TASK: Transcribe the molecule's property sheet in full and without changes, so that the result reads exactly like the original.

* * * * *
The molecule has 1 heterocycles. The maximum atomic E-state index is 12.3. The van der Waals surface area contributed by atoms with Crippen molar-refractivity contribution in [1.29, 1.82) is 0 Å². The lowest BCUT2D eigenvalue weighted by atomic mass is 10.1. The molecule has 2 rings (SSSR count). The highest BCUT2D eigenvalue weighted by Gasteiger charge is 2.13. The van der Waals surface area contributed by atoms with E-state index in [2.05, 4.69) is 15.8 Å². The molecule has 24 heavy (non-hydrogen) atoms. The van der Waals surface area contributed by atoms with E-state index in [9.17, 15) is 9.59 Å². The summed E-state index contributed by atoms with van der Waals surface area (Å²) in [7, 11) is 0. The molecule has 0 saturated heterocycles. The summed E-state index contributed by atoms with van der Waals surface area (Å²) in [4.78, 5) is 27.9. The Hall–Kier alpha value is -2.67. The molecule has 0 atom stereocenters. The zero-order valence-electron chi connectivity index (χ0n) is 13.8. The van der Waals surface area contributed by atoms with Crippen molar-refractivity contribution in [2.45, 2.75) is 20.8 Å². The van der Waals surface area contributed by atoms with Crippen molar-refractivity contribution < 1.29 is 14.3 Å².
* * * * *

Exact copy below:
The molecule has 1 heterocycles. The maximum atomic E-state index is 12.3. The van der Waals surface area contributed by atoms with Crippen molar-refractivity contribution in [1.29, 1.82) is 0 Å². The lowest BCUT2D eigenvalue weighted by atomic mass is 10.1. The molecule has 2 rings (SSSR count). The highest BCUT2D eigenvalue weighted by Gasteiger charge is 2.13. The van der Waals surface area contributed by atoms with E-state index in [2.05, 4.69) is 15.8 Å². The molecule has 24 heavy (non-hydrogen) atoms. The van der Waals surface area contributed by atoms with E-state index in [9.17, 15) is 9.59 Å². The summed E-state index contributed by atoms with van der Waals surface area (Å²) in [7, 11) is 0. The molecule has 0 saturated heterocycles. The summed E-state index contributed by atoms with van der Waals surface area (Å²) in [4.78, 5) is 27.9. The Hall–Kier alpha value is -2.67. The molecule has 0 atom stereocenters. The zero-order valence-electron chi connectivity index (χ0n) is 13.8. The van der Waals surface area contributed by atoms with Crippen molar-refractivity contribution in [2.45, 2.75) is 20.8 Å². The van der Waals surface area contributed by atoms with Crippen molar-refractivity contribution < 1.29 is 14.3 Å².